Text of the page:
In our efforts to bring transparency to the state administered public elections the following records were obtained. The state public records requests were submitted to the states of Ohio, Maryland, Florida, Nevada, New Jersey, New Mexico, Pennsylvania, Georgia and Texas. Federal Freedom of Information Act requests were submitted to the Election Assistance Commission (EAC) and the National Institute of Standards and Technology (NIST). The replies thus far can be found on this page. The state replies are found at the bottom of the page. This information is provided as a service to those who would like to learn more about the effort to transition voting technology from punch card and lever voting systems to direct recording electronic (DRE) voting systems. EPIC was successful in gathering information from several states on their acquisition and use of paperless DRE voting technology. The effort continues to seek information from other states on their deliberation and acquisition process for making the switch to paperless DRE voting machines.
With no independent means for voters to verify that their vote is counted as cast a proactive approach already begun by many activists around the nation ask probing questions of policymakers and decision makers about paperless DRE voting technology.
Knowledge is the best defense against fear that voting technology that is deployed for use in the November Election may be flawed. Support for this project would expand on the groundwork already begun for increasing civic and electoral participation by arming citizens with easy to understand descriptions of typical malfunctions found in currently deployed electronic voting technology and effective means for addressing these problems should they arise.
We have accomplished some success in gaining access to these public records and hope that they will be useful to local, state, and national efforts to bring transparency to the process of election administration. However, more needs to be done, and EPIC will continue to seek public records from those states, which have adopted paperless DRE voting systems.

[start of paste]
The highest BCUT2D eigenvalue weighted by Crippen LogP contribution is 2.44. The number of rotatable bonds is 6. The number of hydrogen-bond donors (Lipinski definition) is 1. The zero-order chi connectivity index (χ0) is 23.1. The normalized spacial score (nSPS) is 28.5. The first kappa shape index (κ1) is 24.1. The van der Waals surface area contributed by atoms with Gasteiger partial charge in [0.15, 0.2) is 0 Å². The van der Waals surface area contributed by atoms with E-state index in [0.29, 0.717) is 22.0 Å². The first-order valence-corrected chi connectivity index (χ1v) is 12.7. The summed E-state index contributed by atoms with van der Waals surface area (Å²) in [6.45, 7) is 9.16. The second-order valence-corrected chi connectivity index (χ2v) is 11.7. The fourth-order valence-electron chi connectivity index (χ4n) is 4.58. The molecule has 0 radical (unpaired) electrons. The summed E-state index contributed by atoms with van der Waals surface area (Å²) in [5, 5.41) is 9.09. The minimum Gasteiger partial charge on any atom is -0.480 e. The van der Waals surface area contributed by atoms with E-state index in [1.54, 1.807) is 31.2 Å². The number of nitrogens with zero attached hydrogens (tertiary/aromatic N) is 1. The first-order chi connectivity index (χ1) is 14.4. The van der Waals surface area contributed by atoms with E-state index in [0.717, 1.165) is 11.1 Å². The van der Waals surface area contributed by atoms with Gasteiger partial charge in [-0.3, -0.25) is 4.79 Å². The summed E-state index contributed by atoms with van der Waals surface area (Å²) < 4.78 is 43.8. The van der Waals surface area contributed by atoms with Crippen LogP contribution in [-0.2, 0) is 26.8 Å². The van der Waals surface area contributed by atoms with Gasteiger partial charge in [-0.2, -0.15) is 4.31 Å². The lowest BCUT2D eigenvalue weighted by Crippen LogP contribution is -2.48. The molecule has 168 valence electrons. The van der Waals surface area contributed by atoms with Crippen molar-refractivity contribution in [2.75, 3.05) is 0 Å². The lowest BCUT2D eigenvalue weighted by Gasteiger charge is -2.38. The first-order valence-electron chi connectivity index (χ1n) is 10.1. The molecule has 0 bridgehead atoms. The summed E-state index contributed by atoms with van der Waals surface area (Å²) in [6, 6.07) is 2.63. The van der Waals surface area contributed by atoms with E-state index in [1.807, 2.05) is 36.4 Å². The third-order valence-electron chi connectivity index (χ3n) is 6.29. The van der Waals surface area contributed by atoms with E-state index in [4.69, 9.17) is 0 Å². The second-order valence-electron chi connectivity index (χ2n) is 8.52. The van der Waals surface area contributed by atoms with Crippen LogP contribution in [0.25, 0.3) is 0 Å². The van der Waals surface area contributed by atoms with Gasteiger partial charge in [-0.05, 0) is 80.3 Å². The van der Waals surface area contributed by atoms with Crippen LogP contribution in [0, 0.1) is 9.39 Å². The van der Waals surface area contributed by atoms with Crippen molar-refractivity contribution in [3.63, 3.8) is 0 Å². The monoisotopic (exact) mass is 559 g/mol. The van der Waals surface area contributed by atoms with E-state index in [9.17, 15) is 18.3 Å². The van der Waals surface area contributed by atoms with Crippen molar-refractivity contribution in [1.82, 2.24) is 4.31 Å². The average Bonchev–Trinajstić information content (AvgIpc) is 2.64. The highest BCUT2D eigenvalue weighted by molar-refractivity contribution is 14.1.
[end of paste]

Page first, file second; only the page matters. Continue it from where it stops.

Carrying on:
Lack of Standards
New standards for voting technology were to be developed by the HAVA law by establishing a 14 member Technology Guidelines Development Committee (under the leadership of the Director of the National Institute of Standards and Technology, which unfortunately received no funding for this effort. The Technical Guidelines Development Committee was named in June 2004, and is in the process of developing voluntary standards for voting technology. Until these new standards are developed the old standards process applies. The current voluntary system of standards established by the Federal Election Commission in 2002, was an update of their 1990 standards, and is viewed as inadequate.
Inadequate Testing of Software
The method of testing paperless DRE voting machines has not been released to the public, but it is known that the process allows for the inclusion of secret code and the use of commercial software products without certification. Computer scientists and engineers, including the California Touch Screen Task Force and Computer Professionals for Social Responsibility, have criticized this method as being extremely inadequate for ensuring election integrity when paperless DRE voting machines are used.